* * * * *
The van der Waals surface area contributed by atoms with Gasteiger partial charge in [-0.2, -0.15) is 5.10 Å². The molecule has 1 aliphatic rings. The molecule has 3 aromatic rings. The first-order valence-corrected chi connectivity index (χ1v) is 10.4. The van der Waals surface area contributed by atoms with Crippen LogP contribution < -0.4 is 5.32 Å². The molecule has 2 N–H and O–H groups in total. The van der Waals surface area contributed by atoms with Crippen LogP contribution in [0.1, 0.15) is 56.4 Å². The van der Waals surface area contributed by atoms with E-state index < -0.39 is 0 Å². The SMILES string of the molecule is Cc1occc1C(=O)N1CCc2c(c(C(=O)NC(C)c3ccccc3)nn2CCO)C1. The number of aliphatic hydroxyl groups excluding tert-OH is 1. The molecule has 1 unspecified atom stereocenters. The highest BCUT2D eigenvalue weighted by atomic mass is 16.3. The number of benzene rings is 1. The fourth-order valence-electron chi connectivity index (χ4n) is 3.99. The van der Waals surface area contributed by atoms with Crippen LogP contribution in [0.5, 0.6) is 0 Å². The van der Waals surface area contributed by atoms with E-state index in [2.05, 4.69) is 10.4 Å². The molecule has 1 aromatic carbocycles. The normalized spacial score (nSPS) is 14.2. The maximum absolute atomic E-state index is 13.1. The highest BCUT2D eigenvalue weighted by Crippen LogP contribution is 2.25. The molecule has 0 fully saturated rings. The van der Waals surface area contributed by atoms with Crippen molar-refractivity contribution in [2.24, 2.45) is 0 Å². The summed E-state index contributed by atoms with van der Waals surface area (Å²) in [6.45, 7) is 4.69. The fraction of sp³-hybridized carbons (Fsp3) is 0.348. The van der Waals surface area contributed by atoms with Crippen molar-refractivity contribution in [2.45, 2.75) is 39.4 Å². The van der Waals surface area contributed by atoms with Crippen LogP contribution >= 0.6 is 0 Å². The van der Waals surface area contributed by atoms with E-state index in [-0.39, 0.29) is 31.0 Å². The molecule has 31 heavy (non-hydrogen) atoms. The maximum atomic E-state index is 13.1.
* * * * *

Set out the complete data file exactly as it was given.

The van der Waals surface area contributed by atoms with Gasteiger partial charge in [-0.2, -0.15) is 5.10 Å². The molecule has 1 aliphatic rings. The molecule has 3 aromatic rings. The first-order valence-corrected chi connectivity index (χ1v) is 10.4. The van der Waals surface area contributed by atoms with Crippen LogP contribution < -0.4 is 5.32 Å². The molecule has 2 N–H and O–H groups in total. The van der Waals surface area contributed by atoms with Crippen LogP contribution in [0.1, 0.15) is 56.4 Å². The van der Waals surface area contributed by atoms with E-state index < -0.39 is 0 Å². The SMILES string of the molecule is Cc1occc1C(=O)N1CCc2c(c(C(=O)NC(C)c3ccccc3)nn2CCO)C1. The number of aliphatic hydroxyl groups excluding tert-OH is 1. The molecule has 1 unspecified atom stereocenters. The highest BCUT2D eigenvalue weighted by atomic mass is 16.3. The number of benzene rings is 1. The fourth-order valence-electron chi connectivity index (χ4n) is 3.99. The van der Waals surface area contributed by atoms with Crippen LogP contribution in [0.5, 0.6) is 0 Å². The van der Waals surface area contributed by atoms with E-state index in [2.05, 4.69) is 10.4 Å². The molecule has 1 aromatic carbocycles. The normalized spacial score (nSPS) is 14.2. The maximum absolute atomic E-state index is 13.1. The highest BCUT2D eigenvalue weighted by Crippen LogP contribution is 2.25. The molecule has 0 fully saturated rings. The van der Waals surface area contributed by atoms with Crippen molar-refractivity contribution in [2.24, 2.45) is 0 Å². The summed E-state index contributed by atoms with van der Waals surface area (Å²) in [6.45, 7) is 4.69. The fraction of sp³-hybridized carbons (Fsp3) is 0.348. The van der Waals surface area contributed by atoms with Crippen molar-refractivity contribution in [2.45, 2.75) is 39.4 Å². The van der Waals surface area contributed by atoms with Crippen LogP contribution >= 0.6 is 0 Å². The van der Waals surface area contributed by atoms with E-state index in [-0.39, 0.29) is 31.0 Å². The molecule has 31 heavy (non-hydrogen) atoms. The maximum atomic E-state index is 13.1.